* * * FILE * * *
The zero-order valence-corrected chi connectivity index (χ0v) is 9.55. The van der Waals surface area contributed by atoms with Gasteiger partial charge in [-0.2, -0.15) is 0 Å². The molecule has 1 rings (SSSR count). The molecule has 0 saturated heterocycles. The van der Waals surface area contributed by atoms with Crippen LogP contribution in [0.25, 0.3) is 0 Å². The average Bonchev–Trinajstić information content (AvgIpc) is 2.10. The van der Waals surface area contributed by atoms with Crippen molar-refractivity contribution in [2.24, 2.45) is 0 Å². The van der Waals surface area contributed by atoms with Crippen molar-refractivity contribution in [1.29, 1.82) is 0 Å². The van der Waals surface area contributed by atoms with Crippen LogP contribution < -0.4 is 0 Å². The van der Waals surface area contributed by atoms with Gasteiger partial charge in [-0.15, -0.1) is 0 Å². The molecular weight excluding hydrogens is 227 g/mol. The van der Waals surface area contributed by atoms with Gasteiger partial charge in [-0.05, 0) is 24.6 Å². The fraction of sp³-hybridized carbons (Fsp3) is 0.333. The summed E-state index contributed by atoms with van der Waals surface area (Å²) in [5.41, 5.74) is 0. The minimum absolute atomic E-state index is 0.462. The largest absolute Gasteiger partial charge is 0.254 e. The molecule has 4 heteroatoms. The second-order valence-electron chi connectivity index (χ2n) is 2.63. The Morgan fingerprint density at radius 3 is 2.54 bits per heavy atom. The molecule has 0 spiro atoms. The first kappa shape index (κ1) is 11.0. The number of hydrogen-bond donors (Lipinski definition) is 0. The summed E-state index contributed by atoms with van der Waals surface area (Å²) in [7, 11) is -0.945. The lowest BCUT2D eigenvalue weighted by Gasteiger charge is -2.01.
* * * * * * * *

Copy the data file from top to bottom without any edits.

The zero-order valence-corrected chi connectivity index (χ0v) is 9.55. The van der Waals surface area contributed by atoms with Gasteiger partial charge in [-0.2, -0.15) is 0 Å². The molecule has 1 rings (SSSR count). The molecule has 0 saturated heterocycles. The van der Waals surface area contributed by atoms with Crippen LogP contribution in [0.25, 0.3) is 0 Å². The average Bonchev–Trinajstić information content (AvgIpc) is 2.10. The van der Waals surface area contributed by atoms with Crippen molar-refractivity contribution in [2.24, 2.45) is 0 Å². The van der Waals surface area contributed by atoms with Crippen molar-refractivity contribution in [1.29, 1.82) is 0 Å². The van der Waals surface area contributed by atoms with Crippen LogP contribution < -0.4 is 0 Å². The van der Waals surface area contributed by atoms with Gasteiger partial charge in [-0.15, -0.1) is 0 Å². The molecular weight excluding hydrogens is 227 g/mol. The van der Waals surface area contributed by atoms with Gasteiger partial charge in [-0.05, 0) is 24.6 Å². The fraction of sp³-hybridized carbons (Fsp3) is 0.333. The summed E-state index contributed by atoms with van der Waals surface area (Å²) in [5.41, 5.74) is 0. The minimum absolute atomic E-state index is 0.462. The largest absolute Gasteiger partial charge is 0.254 e. The molecule has 4 heteroatoms. The second-order valence-electron chi connectivity index (χ2n) is 2.63. The Morgan fingerprint density at radius 3 is 2.54 bits per heavy atom. The molecule has 0 spiro atoms. The first kappa shape index (κ1) is 11.0. The number of hydrogen-bond donors (Lipinski definition) is 0. The summed E-state index contributed by atoms with van der Waals surface area (Å²) in [7, 11) is -0.945. The lowest BCUT2D eigenvalue weighted by Gasteiger charge is -2.01.